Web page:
The University of Queensland (UoQ), Australia, is upgrading its Bunya supercomputer.
Based in Brisbane, Bunya is set to get 6,000 AMD Genoa CPUs and an unspecified number of Nvidia H100 L40 GPUs in the expansion, which is due to be completed by September 2023.
The system runs at 200Gbps per node using the Nvidia HDR InfiniBand switches, while storage is provided by IBM ESS3500 Storage Scale parallel file systems. The H100 GPUs will use HBM3 (high bandwidth memory) while the Genoa CPUs will use DDR5 (double data rate 5) memory.
The new expansion, dubbed Bunya 2.0, is anticipated to make the supercomputer more suitable for accelerated computing, machine learning, artificial intelligence, and interactive visual computing, and will increase the systems performance by approximately 15 percent.
Jake Carroll, CTO of the University of Queensland Research Computing Centre (RCC), told ITNews that the UoQ wants to support a variety of workloads to “help as many researchers accelerate their research outcomes as possible.”
“On the accelerated computing front, we’re going to provide researchers with the very best the industry has to offer. Compared to previous generation GPUs, such as the A100, the H100 will provide a 30-times improvement in AI inference and around a seven-times performance boost in training performance. We believe researchers will be very happy with the new offering,” said Carroll.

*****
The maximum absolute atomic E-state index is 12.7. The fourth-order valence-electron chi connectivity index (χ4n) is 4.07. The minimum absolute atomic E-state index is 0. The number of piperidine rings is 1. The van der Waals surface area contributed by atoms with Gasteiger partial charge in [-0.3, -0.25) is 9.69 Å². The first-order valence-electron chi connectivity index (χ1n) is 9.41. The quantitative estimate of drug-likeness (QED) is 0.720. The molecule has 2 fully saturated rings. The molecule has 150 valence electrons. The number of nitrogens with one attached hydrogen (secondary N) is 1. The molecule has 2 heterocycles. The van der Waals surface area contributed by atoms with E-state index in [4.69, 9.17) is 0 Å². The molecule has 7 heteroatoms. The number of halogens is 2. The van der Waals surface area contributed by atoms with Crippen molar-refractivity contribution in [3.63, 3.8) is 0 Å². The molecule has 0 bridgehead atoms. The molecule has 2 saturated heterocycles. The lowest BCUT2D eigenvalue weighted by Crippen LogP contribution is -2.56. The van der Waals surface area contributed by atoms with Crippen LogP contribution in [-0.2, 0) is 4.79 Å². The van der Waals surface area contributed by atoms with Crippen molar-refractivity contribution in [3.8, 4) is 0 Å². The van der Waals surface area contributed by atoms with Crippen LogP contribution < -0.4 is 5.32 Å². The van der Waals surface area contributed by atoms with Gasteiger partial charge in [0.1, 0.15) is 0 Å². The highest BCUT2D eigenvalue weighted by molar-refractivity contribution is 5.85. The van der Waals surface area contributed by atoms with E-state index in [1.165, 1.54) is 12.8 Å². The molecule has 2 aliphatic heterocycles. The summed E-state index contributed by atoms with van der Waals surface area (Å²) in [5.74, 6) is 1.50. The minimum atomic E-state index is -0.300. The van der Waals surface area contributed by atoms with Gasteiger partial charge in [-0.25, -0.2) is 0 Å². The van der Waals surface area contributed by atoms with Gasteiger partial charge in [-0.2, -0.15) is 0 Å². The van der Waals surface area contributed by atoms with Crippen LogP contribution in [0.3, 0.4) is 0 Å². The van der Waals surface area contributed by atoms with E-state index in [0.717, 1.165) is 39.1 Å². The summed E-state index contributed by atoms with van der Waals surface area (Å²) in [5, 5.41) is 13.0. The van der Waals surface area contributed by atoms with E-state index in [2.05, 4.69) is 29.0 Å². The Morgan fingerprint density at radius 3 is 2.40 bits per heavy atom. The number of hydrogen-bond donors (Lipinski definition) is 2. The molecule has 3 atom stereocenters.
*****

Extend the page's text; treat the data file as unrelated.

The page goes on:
Bunya is used for research in a wide range of subjects including the humanities, economics, molecular dynamics, genomics, weather and climate modeling, artificial intelligence, and astrophysics.
While this upgrade features Nvidia GPUs, the UoQ is committed to the use of a multi-vendor GPU system and will be deploying more AMD Instinct MI210 GPUs in the future.
According to Carroll, Bunya is hoped to be an “evergreen” supercomputer, and will be subject to iterative changes over the year, and not just one large purchase.
The RCC will review the system in five years and decide where to place its next investments. One of the key metrics that will be considered is its computational outcome per watt of power.
Bunya was launched in 2022 and replaced the UoQ RCC’s previous supercomputers Awoonga, FlashLite, and Tinaroo. At the time of deployment, the UoQ said that Bunya would be around four times faster than its Tinaroo or FlashLite systems.